Storm Chasing with Weather Dan – Day 6

It’s been a long three chase days on this trip. Some of the biggest names in storm chasing had nothing good to say about today’s setup; could it be possible that we fared better than they?

This is part of Weather Dan’s ongoing 2011 storm chasing series. For a couple of weeks he’ll be running around the middle part of America looking for the meanest storms in the name of SCIENCE. Follow the action here.

Above: An inflow tail (or beaver’s tail) leading into a developing supercell thunderstorm (overhead) located southwest of Greensburg, Kansas.

SALINA, Kan. – “Storms just not doing much today,” tweeted The Weather Channel’s Mike Bettes, after chasing a dying storm north of Sylvan Grove, Kansas.

Veteran storm chaser and meteorologist Reed Timmer tweeted that he was taking the day off.

We’ve had three consecutive days of completely nothing. We couldn’t just sit around and take a pass today, could we?

We didn’t, and it paid off.

Yesterday, I mentioned we had a decision to make today: whether or not to chase in Kansas today and tomorrow, and then move into the Ohio Valley for Sunday and Monday before making our way home, or to instead make a long push into Texas south of the Red River today, and then chase today, Saturday, and Sunday before spending Monday, Tuesday, and Wednesday on the road back to Blacksburg.

We spent time last night following our late arrival in Salina reviewing not only the models and National Weather Service discussions, but also our expectations for this trip. After sleeping on it and meeting again this morning, we came to our decision: we would stick with the northern route. We figured we could get two more chase days in Kansas, and then some opportunities across the plains of Illinois, Indiana, and Ohio.

Pratt, in western Kansas, was our target today. Thanks to our proximity, we were able to leave a little bit later this morning, and got to relax a little bit and shake the memories of yesterday’s horriffic chase from our system. On our way to Pratt, it quickly became clear that today’s storms were starting to fire much earlier than expected. What we had hoped would be a leisurely lunch stop once we reached town quickly turned into just a very short break, consisting of only enough time to make a sandwich and hit the bathroom before we got back on the road.

We took a quick cruise west through the town of Greensburg, which was mostly leveled by an F-5 tornado that passed through the town in 2007. The resilience of Greensburg has been a great study in how a town can rebuild following such a devastating event.

An empty lot, never rebuilt following the rebirth of Greensburg.

South of town, we made our first intercept of the day, as the southernmost cell in a line quickly intensified and headed towards us. We were able to stay in position long enough to experience the rear flank downdraft (RFD) of the storm. The RFD is an area of descending air along the back side of a storm; in stronger storms and supercells, it can be quite intense. In the span of seconds, we went from having a light, warm breeze at our backs to being hit in the face with strong, cold wind gusts in excess of 30 miles per hour.

Over the next four hours, we played tag with this cell multiple times as it slowly tracked east of Greensburg, into and then east of the neighboring town of Pratt. We got hit with the RFD a second time as we observed the tornado east of Greensburg, where we also jabbed at the core of the storm and spent two separate occasions parked on the side of the road in an effort to avoid some small hail. (I’m told the university’s motor pool doesn’t like it when you return vehicles with hail damage.)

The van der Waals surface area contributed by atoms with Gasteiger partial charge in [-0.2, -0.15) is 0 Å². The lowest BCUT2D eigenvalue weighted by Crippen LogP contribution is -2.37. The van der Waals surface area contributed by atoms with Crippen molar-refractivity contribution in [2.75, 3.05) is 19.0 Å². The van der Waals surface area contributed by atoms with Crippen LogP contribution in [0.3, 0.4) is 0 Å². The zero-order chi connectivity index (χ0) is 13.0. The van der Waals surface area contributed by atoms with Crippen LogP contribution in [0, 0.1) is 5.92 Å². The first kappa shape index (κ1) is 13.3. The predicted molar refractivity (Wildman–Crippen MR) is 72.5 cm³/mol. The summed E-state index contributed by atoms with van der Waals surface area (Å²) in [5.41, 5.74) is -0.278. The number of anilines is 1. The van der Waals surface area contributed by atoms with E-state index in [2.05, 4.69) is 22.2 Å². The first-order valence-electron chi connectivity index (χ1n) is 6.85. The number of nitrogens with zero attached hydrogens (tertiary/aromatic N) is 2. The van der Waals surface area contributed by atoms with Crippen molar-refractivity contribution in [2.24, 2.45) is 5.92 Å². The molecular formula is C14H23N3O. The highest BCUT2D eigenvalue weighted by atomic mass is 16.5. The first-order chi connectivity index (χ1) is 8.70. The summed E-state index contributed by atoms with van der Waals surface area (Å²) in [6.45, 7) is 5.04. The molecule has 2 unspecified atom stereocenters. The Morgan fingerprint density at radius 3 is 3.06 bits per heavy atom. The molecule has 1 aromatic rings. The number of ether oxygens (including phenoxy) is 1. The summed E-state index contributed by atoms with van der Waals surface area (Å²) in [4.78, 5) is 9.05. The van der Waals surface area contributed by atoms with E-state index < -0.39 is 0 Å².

After spending about four hours observing the storm, which showed signs of rotation multiple times, it finally dissipated without spawning a tornado. Several more cells spawned, and we were able to spend the remainder of the evening in an area from Pratt to Arlington to Kingman going around and observing several more cells pass nearby. Several of these contained hail large enough to meet severe criteria, including one report of hail 1.5” in diameter near the town of Langdon.

(L-R) Hokie Storm Chasers Christina Duell, Amanda Weigel, Achim Lehmann, Andrew Smith, Alex Zelinka, and Paul Miller observe the rain and hail core of a strong thunderstorm passing north of US-56 east of Greensburg, Kansas.

The Storm Prediction Center issued a severe thunderstorm watch for most of our chase territory during the afternoon; we successfully made an intercept on every storm that received a severe thunderstorm warning before the watch was cancelled. We spent upwards of an hour and a half just prior to sunset watching the same storm slowly advance eastward towards us over the rolling Kansas plains.

There’s something peaceful about standing on a dirt road, listening to frogs and crickets chirping nearby, rumbles of thunder in the distance, and a tall thunderstorm illuminated underneath by the sun and bursts of lightning from within.

We’ve settled on our north route, but we face another decision on Saturday: do we chase in east Kansas and then make a 10-hour push to chase in northwestern Illinois on Sunday? Or do we punt on Saturday, and head straight for Iowa and Illinois? It was a late night tonight; after getting into the motel past midnight and then doing laundry,

Incidentally, it didn’t hurt that there were no tornado warnings issued in Colorado today.

Sunset illuminates the base and precipitation core (left) of a severe thunderstorm east of Greensburg, Kansas

  • error

    Report an error

Weather Dan

Dan Goff is now a two-time former Richmonder, having departed the River City yet again in favor of southwest Virginia, where he is working on degrees in geography and meteorology at Virginia Tech. Have a question about the weather or weather-related phenomena?

There are 3 reader comments. Read them.